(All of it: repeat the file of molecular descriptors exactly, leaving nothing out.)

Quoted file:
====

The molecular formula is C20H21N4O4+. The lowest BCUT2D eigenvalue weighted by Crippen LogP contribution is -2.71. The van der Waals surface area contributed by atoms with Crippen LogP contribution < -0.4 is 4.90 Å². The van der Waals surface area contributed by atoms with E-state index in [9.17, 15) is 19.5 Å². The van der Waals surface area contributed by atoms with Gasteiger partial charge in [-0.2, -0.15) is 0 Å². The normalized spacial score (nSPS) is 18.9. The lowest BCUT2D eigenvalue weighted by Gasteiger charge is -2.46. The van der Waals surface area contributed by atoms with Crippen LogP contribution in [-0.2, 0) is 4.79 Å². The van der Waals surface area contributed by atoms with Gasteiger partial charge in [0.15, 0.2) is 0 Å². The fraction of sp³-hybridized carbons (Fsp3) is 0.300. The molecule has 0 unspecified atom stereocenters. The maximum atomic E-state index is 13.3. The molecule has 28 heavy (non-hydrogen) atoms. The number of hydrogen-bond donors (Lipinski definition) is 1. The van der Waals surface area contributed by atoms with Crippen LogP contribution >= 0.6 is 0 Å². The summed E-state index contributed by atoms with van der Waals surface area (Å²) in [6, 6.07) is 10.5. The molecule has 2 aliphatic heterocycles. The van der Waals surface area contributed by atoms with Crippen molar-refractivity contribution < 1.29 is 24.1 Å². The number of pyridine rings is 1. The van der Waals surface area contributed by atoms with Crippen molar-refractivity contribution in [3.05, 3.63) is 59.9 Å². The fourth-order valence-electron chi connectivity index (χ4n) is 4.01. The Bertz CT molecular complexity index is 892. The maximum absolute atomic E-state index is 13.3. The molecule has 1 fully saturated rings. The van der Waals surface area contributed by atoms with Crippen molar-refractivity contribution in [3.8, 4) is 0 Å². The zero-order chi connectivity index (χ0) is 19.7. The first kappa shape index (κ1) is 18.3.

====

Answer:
The molecular formula is C20H21N4O4+. The lowest BCUT2D eigenvalue weighted by Crippen LogP contribution is -2.71. The van der Waals surface area contributed by atoms with Crippen LogP contribution < -0.4 is 4.90 Å². The van der Waals surface area contributed by atoms with E-state index in [9.17, 15) is 19.5 Å². The van der Waals surface area contributed by atoms with Gasteiger partial charge in [-0.2, -0.15) is 0 Å². The normalized spacial score (nSPS) is 18.9. The lowest BCUT2D eigenvalue weighted by Gasteiger charge is -2.46. The van der Waals surface area contributed by atoms with Crippen LogP contribution in [-0.2, 0) is 4.79 Å². The van der Waals surface area contributed by atoms with Gasteiger partial charge in [0.15, 0.2) is 0 Å². The fraction of sp³-hybridized carbons (Fsp3) is 0.300. The molecule has 0 unspecified atom stereocenters. The maximum atomic E-state index is 13.3. The molecule has 28 heavy (non-hydrogen) atoms. The number of hydrogen-bond donors (Lipinski definition) is 1. The van der Waals surface area contributed by atoms with Crippen LogP contribution >= 0.6 is 0 Å². The summed E-state index contributed by atoms with van der Waals surface area (Å²) in [6, 6.07) is 10.5. The molecule has 2 aliphatic heterocycles. The van der Waals surface area contributed by atoms with Crippen molar-refractivity contribution < 1.29 is 24.1 Å². The number of pyridine rings is 1. The van der Waals surface area contributed by atoms with Crippen molar-refractivity contribution in [3.05, 3.63) is 59.9 Å². The fourth-order valence-electron chi connectivity index (χ4n) is 4.01. The Bertz CT molecular complexity index is 892. The maximum absolute atomic E-state index is 13.3. The molecule has 1 fully saturated rings. The van der Waals surface area contributed by atoms with Crippen molar-refractivity contribution in [3.8, 4) is 0 Å². The zero-order chi connectivity index (χ0) is 19.7. The first kappa shape index (κ1) is 18.3.